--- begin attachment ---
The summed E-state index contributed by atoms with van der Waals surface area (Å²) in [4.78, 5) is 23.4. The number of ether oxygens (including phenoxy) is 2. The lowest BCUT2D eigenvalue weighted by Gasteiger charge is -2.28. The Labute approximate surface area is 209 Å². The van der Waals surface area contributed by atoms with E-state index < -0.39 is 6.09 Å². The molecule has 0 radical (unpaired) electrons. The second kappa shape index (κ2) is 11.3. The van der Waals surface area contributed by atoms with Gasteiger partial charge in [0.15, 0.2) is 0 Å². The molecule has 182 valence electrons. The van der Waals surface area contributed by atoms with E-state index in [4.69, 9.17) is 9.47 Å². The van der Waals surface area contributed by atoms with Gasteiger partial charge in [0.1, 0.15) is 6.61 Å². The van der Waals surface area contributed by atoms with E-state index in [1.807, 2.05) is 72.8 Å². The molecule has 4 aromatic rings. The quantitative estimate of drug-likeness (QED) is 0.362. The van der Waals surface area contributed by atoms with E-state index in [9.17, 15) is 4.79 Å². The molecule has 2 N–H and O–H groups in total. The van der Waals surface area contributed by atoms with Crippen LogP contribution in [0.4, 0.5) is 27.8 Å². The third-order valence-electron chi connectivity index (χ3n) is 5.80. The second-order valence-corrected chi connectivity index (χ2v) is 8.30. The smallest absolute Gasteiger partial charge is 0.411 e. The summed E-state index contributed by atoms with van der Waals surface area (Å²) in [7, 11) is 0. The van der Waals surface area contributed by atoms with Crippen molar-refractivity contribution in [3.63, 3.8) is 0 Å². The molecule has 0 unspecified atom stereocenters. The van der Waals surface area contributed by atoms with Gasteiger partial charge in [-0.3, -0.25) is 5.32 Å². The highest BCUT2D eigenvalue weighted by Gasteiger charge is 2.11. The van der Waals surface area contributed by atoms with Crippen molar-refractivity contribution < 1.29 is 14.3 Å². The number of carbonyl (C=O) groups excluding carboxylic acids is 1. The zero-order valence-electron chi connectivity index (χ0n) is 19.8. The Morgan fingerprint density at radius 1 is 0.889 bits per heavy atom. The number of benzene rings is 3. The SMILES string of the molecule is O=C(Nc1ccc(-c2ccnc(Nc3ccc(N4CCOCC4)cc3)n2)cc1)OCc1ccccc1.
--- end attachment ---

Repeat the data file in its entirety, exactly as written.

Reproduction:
The summed E-state index contributed by atoms with van der Waals surface area (Å²) in [4.78, 5) is 23.4. The number of ether oxygens (including phenoxy) is 2. The lowest BCUT2D eigenvalue weighted by Gasteiger charge is -2.28. The Labute approximate surface area is 209 Å². The van der Waals surface area contributed by atoms with E-state index < -0.39 is 6.09 Å². The molecule has 0 radical (unpaired) electrons. The second kappa shape index (κ2) is 11.3. The van der Waals surface area contributed by atoms with Gasteiger partial charge in [0.15, 0.2) is 0 Å². The molecule has 182 valence electrons. The van der Waals surface area contributed by atoms with E-state index in [4.69, 9.17) is 9.47 Å². The van der Waals surface area contributed by atoms with Gasteiger partial charge in [0.1, 0.15) is 6.61 Å². The van der Waals surface area contributed by atoms with E-state index in [1.807, 2.05) is 72.8 Å². The molecule has 4 aromatic rings. The quantitative estimate of drug-likeness (QED) is 0.362. The van der Waals surface area contributed by atoms with E-state index in [9.17, 15) is 4.79 Å². The molecule has 2 N–H and O–H groups in total. The van der Waals surface area contributed by atoms with Crippen LogP contribution in [0.4, 0.5) is 27.8 Å². The third-order valence-electron chi connectivity index (χ3n) is 5.80. The second-order valence-corrected chi connectivity index (χ2v) is 8.30. The smallest absolute Gasteiger partial charge is 0.411 e. The summed E-state index contributed by atoms with van der Waals surface area (Å²) in [7, 11) is 0. The van der Waals surface area contributed by atoms with Crippen molar-refractivity contribution in [3.63, 3.8) is 0 Å². The molecule has 0 unspecified atom stereocenters. The van der Waals surface area contributed by atoms with Gasteiger partial charge in [-0.3, -0.25) is 5.32 Å². The highest BCUT2D eigenvalue weighted by Gasteiger charge is 2.11. The van der Waals surface area contributed by atoms with Crippen molar-refractivity contribution < 1.29 is 14.3 Å². The number of carbonyl (C=O) groups excluding carboxylic acids is 1. The zero-order valence-electron chi connectivity index (χ0n) is 19.8. The Morgan fingerprint density at radius 1 is 0.889 bits per heavy atom. The number of benzene rings is 3. The SMILES string of the molecule is O=C(Nc1ccc(-c2ccnc(Nc3ccc(N4CCOCC4)cc3)n2)cc1)OCc1ccccc1.